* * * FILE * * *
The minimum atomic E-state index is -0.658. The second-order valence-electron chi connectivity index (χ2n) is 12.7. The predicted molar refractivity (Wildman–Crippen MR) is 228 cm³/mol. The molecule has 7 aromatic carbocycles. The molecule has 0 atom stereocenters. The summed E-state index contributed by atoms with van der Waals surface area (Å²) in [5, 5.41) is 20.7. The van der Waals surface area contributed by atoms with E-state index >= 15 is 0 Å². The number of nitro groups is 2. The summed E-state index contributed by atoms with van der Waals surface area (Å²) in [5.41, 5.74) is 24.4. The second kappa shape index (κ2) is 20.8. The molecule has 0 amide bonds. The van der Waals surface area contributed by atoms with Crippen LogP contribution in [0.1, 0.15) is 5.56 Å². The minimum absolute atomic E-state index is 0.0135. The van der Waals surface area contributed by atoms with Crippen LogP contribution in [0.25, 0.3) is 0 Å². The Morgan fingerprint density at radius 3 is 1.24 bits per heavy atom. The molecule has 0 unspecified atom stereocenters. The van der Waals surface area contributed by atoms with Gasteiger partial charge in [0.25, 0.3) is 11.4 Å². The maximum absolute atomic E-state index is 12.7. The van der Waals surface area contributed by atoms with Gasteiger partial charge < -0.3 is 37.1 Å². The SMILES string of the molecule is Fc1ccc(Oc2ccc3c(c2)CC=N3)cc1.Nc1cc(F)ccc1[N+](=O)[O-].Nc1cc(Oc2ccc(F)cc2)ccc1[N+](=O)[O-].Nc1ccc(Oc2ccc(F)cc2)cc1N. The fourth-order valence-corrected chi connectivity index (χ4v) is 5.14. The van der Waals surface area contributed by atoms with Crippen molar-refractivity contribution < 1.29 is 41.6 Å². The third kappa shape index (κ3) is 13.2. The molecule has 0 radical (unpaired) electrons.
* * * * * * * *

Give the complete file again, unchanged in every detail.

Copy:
The minimum atomic E-state index is -0.658. The second-order valence-electron chi connectivity index (χ2n) is 12.7. The predicted molar refractivity (Wildman–Crippen MR) is 228 cm³/mol. The molecule has 7 aromatic carbocycles. The molecule has 0 atom stereocenters. The summed E-state index contributed by atoms with van der Waals surface area (Å²) in [5, 5.41) is 20.7. The van der Waals surface area contributed by atoms with E-state index >= 15 is 0 Å². The number of nitro groups is 2. The summed E-state index contributed by atoms with van der Waals surface area (Å²) in [5.41, 5.74) is 24.4. The second kappa shape index (κ2) is 20.8. The molecule has 0 amide bonds. The van der Waals surface area contributed by atoms with Crippen LogP contribution in [0.1, 0.15) is 5.56 Å². The minimum absolute atomic E-state index is 0.0135. The van der Waals surface area contributed by atoms with Crippen LogP contribution in [0.25, 0.3) is 0 Å². The Morgan fingerprint density at radius 3 is 1.24 bits per heavy atom. The molecule has 0 unspecified atom stereocenters. The van der Waals surface area contributed by atoms with Gasteiger partial charge in [0.25, 0.3) is 11.4 Å². The maximum absolute atomic E-state index is 12.7. The van der Waals surface area contributed by atoms with Gasteiger partial charge < -0.3 is 37.1 Å². The SMILES string of the molecule is Fc1ccc(Oc2ccc3c(c2)CC=N3)cc1.Nc1cc(F)ccc1[N+](=O)[O-].Nc1cc(Oc2ccc(F)cc2)ccc1[N+](=O)[O-].Nc1ccc(Oc2ccc(F)cc2)cc1N. The fourth-order valence-corrected chi connectivity index (χ4v) is 5.14. The van der Waals surface area contributed by atoms with Crippen molar-refractivity contribution < 1.29 is 41.6 Å². The third kappa shape index (κ3) is 13.2. The molecule has 0 radical (unpaired) electrons.